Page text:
Michael Rumaker: Selected Letters
ed. Megan Paslawski
"The journey to 'do that thing,' to carve out a space of survival and nurture for the sensitivity that powers his writing, is the common thread of these letters which span decades of Rumaker's work. They record his growth, but they also record his contributions to the growth of a world where survival might be easier for everyone, especially his literary and queer descendents." - from Megan Paslawski's Introduction
Megan Murtagh Paslawski was born in Philadelphia. A graduate of McGill University and Trinity College, Dublin, she is currently a doctoral student at the Graduate Center, CUNY. With Ammiel Alcalay, she is co-editing Michael Rumaker's Robert Duncan in San Francisco, due from City Lights in the fall of 2012. With Occupy CUNY, she is co-creating a zine of strategy for student activists, due on the streets any day now. Megan lives in Brooklyn and teaches writing and literature at Queens College.
Michael Rumaker was born in South Philadelphia in 1932. After hearing artist Ben Shahn speak enthusiastically of Black Mountain College during a lecture at the Philadelphia Museum of Art, he applied to the college and was granted a work scholarship. In September 1952 he transferred to Black Mountain–washing dishes seven days a week, managing dishwashing crews–and studied in the writing classes of Charles Olson and Robert Creeley.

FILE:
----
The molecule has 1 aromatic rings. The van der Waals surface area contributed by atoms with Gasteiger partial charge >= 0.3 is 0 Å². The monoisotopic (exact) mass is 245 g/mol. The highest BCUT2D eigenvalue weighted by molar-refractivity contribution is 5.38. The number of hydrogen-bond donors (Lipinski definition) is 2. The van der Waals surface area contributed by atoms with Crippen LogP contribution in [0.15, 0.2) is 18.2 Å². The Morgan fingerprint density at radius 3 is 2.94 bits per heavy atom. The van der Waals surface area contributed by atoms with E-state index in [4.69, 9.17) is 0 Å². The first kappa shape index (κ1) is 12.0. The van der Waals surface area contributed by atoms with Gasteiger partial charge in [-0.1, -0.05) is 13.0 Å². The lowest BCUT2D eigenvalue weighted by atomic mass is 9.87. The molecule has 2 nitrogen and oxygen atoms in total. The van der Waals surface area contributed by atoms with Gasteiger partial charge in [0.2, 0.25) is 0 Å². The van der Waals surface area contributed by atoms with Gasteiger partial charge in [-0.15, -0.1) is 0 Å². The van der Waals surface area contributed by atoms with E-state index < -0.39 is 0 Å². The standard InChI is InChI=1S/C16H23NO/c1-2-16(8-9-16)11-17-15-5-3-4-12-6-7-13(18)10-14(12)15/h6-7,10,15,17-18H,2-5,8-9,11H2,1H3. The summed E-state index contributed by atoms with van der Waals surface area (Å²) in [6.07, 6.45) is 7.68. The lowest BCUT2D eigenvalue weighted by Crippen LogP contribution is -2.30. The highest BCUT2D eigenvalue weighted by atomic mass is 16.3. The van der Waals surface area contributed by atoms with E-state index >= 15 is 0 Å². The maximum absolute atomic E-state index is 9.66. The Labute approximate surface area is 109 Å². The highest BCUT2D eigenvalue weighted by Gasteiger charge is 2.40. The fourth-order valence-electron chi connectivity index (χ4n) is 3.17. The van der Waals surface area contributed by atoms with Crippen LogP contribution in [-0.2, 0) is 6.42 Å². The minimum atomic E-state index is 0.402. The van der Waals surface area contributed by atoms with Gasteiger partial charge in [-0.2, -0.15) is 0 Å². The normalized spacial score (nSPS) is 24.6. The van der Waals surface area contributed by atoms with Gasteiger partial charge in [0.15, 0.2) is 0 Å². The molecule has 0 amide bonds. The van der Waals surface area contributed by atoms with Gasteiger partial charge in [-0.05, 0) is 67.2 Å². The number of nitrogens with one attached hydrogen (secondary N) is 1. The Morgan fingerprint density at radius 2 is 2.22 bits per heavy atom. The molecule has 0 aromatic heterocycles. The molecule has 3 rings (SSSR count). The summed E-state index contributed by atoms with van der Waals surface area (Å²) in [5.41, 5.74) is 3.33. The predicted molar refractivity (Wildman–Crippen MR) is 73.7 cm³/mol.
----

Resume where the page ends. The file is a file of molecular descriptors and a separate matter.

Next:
His breakthrough was “The Truck,” written for Olson’s writing class in October 1954: “after two years of confused false starts and superficial scratchings, I wrote my first real short story, although, in what was to become usual for me, I didn’t know it till after the fact.” He had “reached back,” by his own account, into his adolescence in the mid-1940s and a street gang he knew in the northern section of Camden, New Jersey, “to get it.” Olson’s response was enthusiastic, and he suggested that Rumaker send the story to Robert Creeley for the Black Mountain Review.
Since 1955, Rumaker has published works of fiction, poetry and non-fiction in literary periodicals, novels including A Day and a Night at the Baths (1979), My First Satyrnalia (1981), and To Kill a Cardinal (1992), a collection of short stories, and the memoirs Robert Duncan in San Francisco (1996) and Black Mountain Days (2003). Following the re-issue of A Day and A Night at the Baths (Triton) several years ago, the appearance of Leverett T. Smith’s Eroticizing the Nation: Michael Rumaker’s Fiction (Triton) accompanies several other 2012 editions of Rumaker’s work, including a reprint of the extraordinary memoir Black Mountain Days (Triton), and an expanded edition of Robert Duncan in San Francisco (City Lights). In addition, 2012 celebrates the opening of Rumaker's collection of papers at the Thomas J. Dodd Center.